Though not a sequel, Diane Johnson's witty comedy of manners, L'Affaire, continues in the vein of her previous best-selling novels, Le Divorce and Le Mariage, and offers up an engaging story of Americans abroad and the cultural mayhem that follows in their wake.

In L'Affaire, an inharmonious contingent of French, British and American family members are brought together at a glamorous French ski resort in the aftermath of a devastating avalanche that leaves the family's patriarch comatose. With an inheritance hanging in the balance, each faction jockeys for position with Machiavellian savoir faire. Alliances are forged and then broken, romances are ignited and extinguished, and a chain of events is set in motion by the well-meaning but misguided actions of the unwitting young American heroine, Amy Hawkins.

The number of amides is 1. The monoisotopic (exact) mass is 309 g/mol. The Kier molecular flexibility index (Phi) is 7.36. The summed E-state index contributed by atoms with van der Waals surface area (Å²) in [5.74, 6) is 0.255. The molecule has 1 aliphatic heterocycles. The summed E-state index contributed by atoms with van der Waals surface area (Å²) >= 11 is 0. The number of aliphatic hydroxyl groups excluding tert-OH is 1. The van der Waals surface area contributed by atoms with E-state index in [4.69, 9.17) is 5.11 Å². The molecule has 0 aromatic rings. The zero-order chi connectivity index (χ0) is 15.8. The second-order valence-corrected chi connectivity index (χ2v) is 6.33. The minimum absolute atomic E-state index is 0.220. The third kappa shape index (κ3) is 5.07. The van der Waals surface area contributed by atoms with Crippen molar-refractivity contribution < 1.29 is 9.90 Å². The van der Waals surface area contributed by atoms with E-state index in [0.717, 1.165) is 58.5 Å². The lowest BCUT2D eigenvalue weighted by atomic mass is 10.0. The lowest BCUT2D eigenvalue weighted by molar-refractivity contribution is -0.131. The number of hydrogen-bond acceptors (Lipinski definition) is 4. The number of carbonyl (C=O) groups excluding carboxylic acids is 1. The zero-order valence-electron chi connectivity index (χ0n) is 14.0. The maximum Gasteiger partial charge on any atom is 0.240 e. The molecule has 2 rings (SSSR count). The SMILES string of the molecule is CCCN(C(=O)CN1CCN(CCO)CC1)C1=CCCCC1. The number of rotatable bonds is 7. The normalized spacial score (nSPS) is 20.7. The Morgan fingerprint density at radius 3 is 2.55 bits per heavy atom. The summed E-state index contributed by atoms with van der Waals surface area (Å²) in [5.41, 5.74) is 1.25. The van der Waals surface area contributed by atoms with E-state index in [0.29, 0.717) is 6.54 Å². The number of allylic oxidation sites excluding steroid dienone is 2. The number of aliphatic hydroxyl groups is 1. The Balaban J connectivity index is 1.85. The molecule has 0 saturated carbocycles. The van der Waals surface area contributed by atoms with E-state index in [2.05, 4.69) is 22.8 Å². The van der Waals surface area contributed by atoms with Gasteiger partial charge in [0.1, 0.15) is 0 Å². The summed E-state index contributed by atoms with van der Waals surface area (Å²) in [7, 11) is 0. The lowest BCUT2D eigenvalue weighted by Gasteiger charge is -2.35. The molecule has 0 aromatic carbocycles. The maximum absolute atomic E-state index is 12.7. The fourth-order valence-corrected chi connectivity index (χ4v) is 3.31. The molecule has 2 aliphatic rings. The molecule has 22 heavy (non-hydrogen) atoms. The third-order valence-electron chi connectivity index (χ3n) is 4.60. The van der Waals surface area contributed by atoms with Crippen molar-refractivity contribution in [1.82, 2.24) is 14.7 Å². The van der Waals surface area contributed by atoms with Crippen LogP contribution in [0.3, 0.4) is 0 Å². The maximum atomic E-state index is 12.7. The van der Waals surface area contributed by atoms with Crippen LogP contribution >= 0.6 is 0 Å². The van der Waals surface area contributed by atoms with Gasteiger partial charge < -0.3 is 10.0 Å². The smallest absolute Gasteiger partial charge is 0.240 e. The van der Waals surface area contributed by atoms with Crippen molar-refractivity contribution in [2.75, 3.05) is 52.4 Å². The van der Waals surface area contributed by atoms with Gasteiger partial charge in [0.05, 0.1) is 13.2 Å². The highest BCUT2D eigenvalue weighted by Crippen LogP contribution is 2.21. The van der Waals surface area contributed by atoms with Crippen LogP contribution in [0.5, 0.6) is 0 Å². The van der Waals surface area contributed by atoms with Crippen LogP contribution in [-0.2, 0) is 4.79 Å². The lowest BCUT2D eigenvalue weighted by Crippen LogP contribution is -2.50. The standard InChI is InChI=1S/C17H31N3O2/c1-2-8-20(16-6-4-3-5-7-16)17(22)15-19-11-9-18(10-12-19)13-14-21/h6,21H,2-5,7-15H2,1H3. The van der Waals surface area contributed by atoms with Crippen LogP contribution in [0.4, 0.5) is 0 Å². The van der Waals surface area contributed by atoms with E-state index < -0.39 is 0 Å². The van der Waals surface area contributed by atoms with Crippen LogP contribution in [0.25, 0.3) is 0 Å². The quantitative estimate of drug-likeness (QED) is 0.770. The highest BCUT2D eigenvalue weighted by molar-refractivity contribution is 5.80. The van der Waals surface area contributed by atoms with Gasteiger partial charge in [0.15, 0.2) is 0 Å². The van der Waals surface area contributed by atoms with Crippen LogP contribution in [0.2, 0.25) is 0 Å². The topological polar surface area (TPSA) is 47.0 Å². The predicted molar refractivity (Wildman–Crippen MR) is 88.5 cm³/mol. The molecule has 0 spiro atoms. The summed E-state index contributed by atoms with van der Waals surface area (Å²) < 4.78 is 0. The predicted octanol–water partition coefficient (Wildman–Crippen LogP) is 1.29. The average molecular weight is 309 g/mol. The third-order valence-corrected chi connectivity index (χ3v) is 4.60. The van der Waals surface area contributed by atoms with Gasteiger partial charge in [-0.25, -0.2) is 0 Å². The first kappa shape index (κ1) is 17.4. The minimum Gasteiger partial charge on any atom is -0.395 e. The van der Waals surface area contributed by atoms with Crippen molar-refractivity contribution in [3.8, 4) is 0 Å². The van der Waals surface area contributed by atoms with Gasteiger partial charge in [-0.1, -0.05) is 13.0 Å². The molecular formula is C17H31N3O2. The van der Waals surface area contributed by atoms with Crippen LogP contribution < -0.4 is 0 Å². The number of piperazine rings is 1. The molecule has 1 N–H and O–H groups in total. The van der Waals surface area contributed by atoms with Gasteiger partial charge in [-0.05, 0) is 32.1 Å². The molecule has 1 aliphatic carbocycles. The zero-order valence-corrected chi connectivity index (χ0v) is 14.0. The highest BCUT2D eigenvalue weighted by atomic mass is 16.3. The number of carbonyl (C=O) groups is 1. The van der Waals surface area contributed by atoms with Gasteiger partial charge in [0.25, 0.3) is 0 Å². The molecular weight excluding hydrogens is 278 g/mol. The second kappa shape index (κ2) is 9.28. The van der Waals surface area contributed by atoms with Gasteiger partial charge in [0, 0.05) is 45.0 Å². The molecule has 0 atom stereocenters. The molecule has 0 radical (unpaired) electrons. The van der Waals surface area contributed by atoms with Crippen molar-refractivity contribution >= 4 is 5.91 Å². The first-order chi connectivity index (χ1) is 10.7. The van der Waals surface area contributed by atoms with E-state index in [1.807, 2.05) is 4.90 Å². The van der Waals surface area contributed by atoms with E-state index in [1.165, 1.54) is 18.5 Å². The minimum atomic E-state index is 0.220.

Amy is a charmingly na•ve former dot-com executive who has come to France to embark on a program of cultural self-improvement. Her attempt at benevolence backfires and lands her in the eye of the storm over the inheritance. As tempers flare among the group, the thin veneer of politesse is stripped away and replaced with a divisive provincialism fueled by the quirky conventions of each nationality.

Johnson's trademark ability to deliver insightful observations on cultural stereotypes makes the novel delightfully entertaining. This fresh and sophisticated satire brings each character's motivations and prejudices sharply into focus, making the reader aware that perhaps we are all more alike than we care to think. Joni Rendon works in publishing in New York City.

comments powered by Disqus